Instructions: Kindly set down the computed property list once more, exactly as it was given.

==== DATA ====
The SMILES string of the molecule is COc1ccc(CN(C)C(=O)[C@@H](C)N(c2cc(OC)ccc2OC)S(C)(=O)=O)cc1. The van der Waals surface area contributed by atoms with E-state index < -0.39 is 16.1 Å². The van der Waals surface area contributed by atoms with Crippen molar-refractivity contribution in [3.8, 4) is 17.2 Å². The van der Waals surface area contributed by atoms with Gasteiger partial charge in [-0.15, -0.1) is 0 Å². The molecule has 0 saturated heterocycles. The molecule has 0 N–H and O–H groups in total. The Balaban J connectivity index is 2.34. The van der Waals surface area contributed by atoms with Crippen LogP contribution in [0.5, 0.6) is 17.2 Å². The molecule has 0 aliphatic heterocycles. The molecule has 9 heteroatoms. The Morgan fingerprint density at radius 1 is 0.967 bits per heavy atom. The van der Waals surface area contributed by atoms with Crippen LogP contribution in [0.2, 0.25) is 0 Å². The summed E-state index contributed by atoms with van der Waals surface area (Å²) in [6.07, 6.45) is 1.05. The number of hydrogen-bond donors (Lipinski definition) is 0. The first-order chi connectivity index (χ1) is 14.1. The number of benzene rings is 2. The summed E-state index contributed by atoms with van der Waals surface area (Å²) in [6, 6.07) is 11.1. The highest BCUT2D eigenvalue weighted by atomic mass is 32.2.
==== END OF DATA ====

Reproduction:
The SMILES string of the molecule is COc1ccc(CN(C)C(=O)[C@@H](C)N(c2cc(OC)ccc2OC)S(C)(=O)=O)cc1. The van der Waals surface area contributed by atoms with E-state index < -0.39 is 16.1 Å². The van der Waals surface area contributed by atoms with Crippen molar-refractivity contribution in [3.8, 4) is 17.2 Å². The van der Waals surface area contributed by atoms with Gasteiger partial charge in [-0.15, -0.1) is 0 Å². The molecule has 0 saturated heterocycles. The molecule has 0 N–H and O–H groups in total. The Balaban J connectivity index is 2.34. The van der Waals surface area contributed by atoms with Crippen LogP contribution in [0.5, 0.6) is 17.2 Å². The molecule has 0 aliphatic heterocycles. The molecule has 9 heteroatoms. The Morgan fingerprint density at radius 1 is 0.967 bits per heavy atom. The van der Waals surface area contributed by atoms with Crippen LogP contribution in [0.2, 0.25) is 0 Å². The summed E-state index contributed by atoms with van der Waals surface area (Å²) in [6.07, 6.45) is 1.05. The number of hydrogen-bond donors (Lipinski definition) is 0. The first-order chi connectivity index (χ1) is 14.1. The number of benzene rings is 2. The summed E-state index contributed by atoms with van der Waals surface area (Å²) in [6, 6.07) is 11.1. The highest BCUT2D eigenvalue weighted by atomic mass is 32.2.